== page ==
The Australian government was now boxed into supporting the peace talks in Paris. It also wanted to support the United States militarily in South Vietnam while avoiding – for budgetary, political, economic and defence capability reasons – increasing the Australian involvement.
The major consideration in 1968 was not South Vietnam, where Australians were dying in increasing numbers (19 of them in May), but – as always – to ensure that the Americans maintained their commitment in South-East Asia. So, Gorton could tell Cabinet on 4 June, following his visit to Washington, that the Americans would stay in South-East Asia after the Vietnam War, provided that Australia kept at least a token force of ground troops in Malaysia/Singapore.
Yet Australian support for such forward defence, supported in Cabinet by Fairhall and Hasluck, was apparently opposed by Gorton’s fortress Australia policy (though, in the case of the latter, it was hard to tell what he thought because of an inability to enunciate and follow clear objectives). By year’s end, however, defence policy appeared to favour defending the outer perimeter.
Aboriginal land rights
One, apparently minor, issue in 1968 had long-term implications. In 1966 some Gurindji people had walked off the Wave Hill Station leased to Vesteys in the Northern Territory. Complaining, ostensibly, about rates of pay, they occupied land at Wattie Creek which they now claimed as of right. The Governor-General had rejected an appeal in 1967 to return 500 of the 6,000 square mile Vesteys’ lease to the Gurindji. On 7 May 1968 Cabinet considered a proposal to excise Wattie Creek from the lease.
An ad hoc committee [of Cabinet] recognised that a major issue of policy was involved: would acceptance of claims to ancestral lands make Aboriginal groups independent and self-supporting, or would encouragement of such enclaves lead to segregation and the erosion of the established policy of assimilation?
Cabinet thought that the Wattie Creek proposal would be seen as a departure and as a new principle and that, ‘no matter how it was hedged’, the concession would constitute a precedent for other Aboriginal groups which could be seized upon by the Communists (that is, Frank Hardy).
Returning to the matter on 2 July, Cabinet heard oral submissions from Bill Wentworth, the Minister in charge of Aboriginal Affairs under the Prime Minister, and Peter Nixon, the Minister for the Interior. It resolved to develop the Wave Hill Commonage, not Wattie Creek, as a residential centre and eventually as a township.
In the event, the Gurindji refused to move. In 1975, when Gough Whitlam formally handed over 3,000 square kilometres to the Gurindji in perpetuity, south-eastern Australia acknowledged something which, in 1968, was inconceivable.
Cabinet also determined on 2 July 1968 the broad principles of Aboriginal policy. The ultimate objective remained that of assimilation, of a single Australian community. While it might take generations to achieve this objective, Cabinet agreed to avoid any proposals which, by identifying Aboriginal people as a group and separating them permanently apart from other Australians, were likely ‘to have the effect of acknowledging and establishing a policy of continuing separate development leading to an eventual racial problem’.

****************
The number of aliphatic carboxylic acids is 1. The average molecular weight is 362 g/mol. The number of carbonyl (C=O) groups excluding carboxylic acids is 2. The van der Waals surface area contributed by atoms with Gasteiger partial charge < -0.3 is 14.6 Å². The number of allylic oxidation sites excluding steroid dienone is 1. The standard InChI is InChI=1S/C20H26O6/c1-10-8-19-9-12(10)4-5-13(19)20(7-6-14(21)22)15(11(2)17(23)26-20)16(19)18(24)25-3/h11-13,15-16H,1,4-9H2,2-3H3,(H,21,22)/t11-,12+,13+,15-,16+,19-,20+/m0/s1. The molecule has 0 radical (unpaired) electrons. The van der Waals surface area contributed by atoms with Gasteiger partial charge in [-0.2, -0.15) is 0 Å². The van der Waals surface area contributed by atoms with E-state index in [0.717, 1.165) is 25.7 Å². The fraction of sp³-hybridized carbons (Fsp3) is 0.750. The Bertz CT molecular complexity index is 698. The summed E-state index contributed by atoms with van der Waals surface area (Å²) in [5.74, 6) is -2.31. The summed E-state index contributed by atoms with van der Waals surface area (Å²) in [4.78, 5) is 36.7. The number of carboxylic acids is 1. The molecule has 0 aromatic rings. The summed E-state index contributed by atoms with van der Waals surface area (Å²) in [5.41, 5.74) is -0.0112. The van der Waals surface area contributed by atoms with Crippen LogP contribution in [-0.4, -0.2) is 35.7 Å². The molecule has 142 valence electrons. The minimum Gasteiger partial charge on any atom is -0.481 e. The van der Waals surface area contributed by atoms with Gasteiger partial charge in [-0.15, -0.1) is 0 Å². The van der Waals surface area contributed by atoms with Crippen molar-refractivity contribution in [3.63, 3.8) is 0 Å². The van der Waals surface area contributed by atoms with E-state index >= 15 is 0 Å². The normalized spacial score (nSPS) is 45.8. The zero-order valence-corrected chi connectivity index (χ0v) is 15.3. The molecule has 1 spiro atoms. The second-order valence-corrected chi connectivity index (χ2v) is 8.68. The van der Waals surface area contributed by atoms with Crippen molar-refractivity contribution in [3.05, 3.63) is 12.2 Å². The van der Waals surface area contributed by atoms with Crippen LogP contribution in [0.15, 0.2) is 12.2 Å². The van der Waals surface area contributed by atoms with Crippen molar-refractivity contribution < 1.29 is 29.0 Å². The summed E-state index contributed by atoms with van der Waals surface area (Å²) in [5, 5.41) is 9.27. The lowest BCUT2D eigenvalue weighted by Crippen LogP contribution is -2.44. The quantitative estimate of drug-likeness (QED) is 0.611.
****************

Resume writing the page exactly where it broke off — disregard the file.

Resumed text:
Instead, the Commonwealth would assist the States with unspecified sums for education, health and housing to help Aborigines to overcome the handicaps on the road to full assimilation.
It was also the year when...
Carlton won its first VFL flag in 21 years, South Sydney created false hopes of a ruling dynasty to replace St George, Rain Lover won the first of consecutive Melbourne Cups, Australia came ninth with 17 medals at the fraught Mexico Olympics, and Lionel Rose – described by the Melbourne Sun as ‘a likeable Aboriginal’ – won the world bantam weight title.
Twice daily suburban postal deliveries were abolished; Ansett-ANA became Ansett Airlines of Australia and a Viscount crashed in December near Port Headland, killing 26 passengers and crew; the standard gauge line from Perth to Kalgoolie was completed; the first section of the Tullamarine freeway was opened; a referendum in Tasmania approved the proposed Wrest Point Casino; Joh Bjelke-Petersen became Premier of Queensland and Steele Hall Premier of South Australia.
Stanley Kubrick’s 2001 came to Australia, and so did Elivra Madigan, Bonnie and Clyde, The Graduate, To Sir with Love, and Guess Who’s Coming to Dinner, and the ABC began screening The Forsyte Saga.
The Pope declared that Catholics should not use the Pill, the Australian Methodist Church agreed that women could be trained for its Ministry, and the Mayor of Brisbane, Clem Jones, announced that theatres, theatre restaurants, cinemas and drive-in cinemas could open on Sundays.
Arguments continued about the siting of the new Parliament House but John Gorton persuaded Cabinet to construct a water fountain in Canberra as a memorial to Harold Holt. Zara pronounced the scheme to be ‘wet’, and asked instead for national parks in each State to be named after the late Prime Minister.
At Sydney University 14.5 per cent of students voted informal on the question ‘Are You a Virgin?’. A narrow majority said ‘Yes’. Another survey found that 66 per cent of young people believed in God, and the Daily Mirror said it was proud of them. Meanwhile, a Gallup Poll found that 40 per cent of respondents favoured Australia becoming a republic, up from 28 per cent in 1966.
John Laws announced that he was making more money than Graham Kennedy, Don Lane was still king of TV vaudeville, Robert Hughes told Australians why he had left the country in 1964 and had stayed away, Margaret Whitlam said that Jim Cairns was ‘a very nice bloke’, Courage beer joined the market, a Customs official in Sydney asked Marlene Dietrich if she was carrying marijuana, and Americans on R&R began arriving in Australia.
Old Australia was unrepentant. Billy Snedden, the Minister for Immigration, said that Australians, and certainly the government, did not want a multiracial society. Sir Horace Petty, the Victorian Agent-General in London, explained that ‘the trouble comes when a black man marries a white woman. No one worries if a white man is silly enough to marry a black woman’.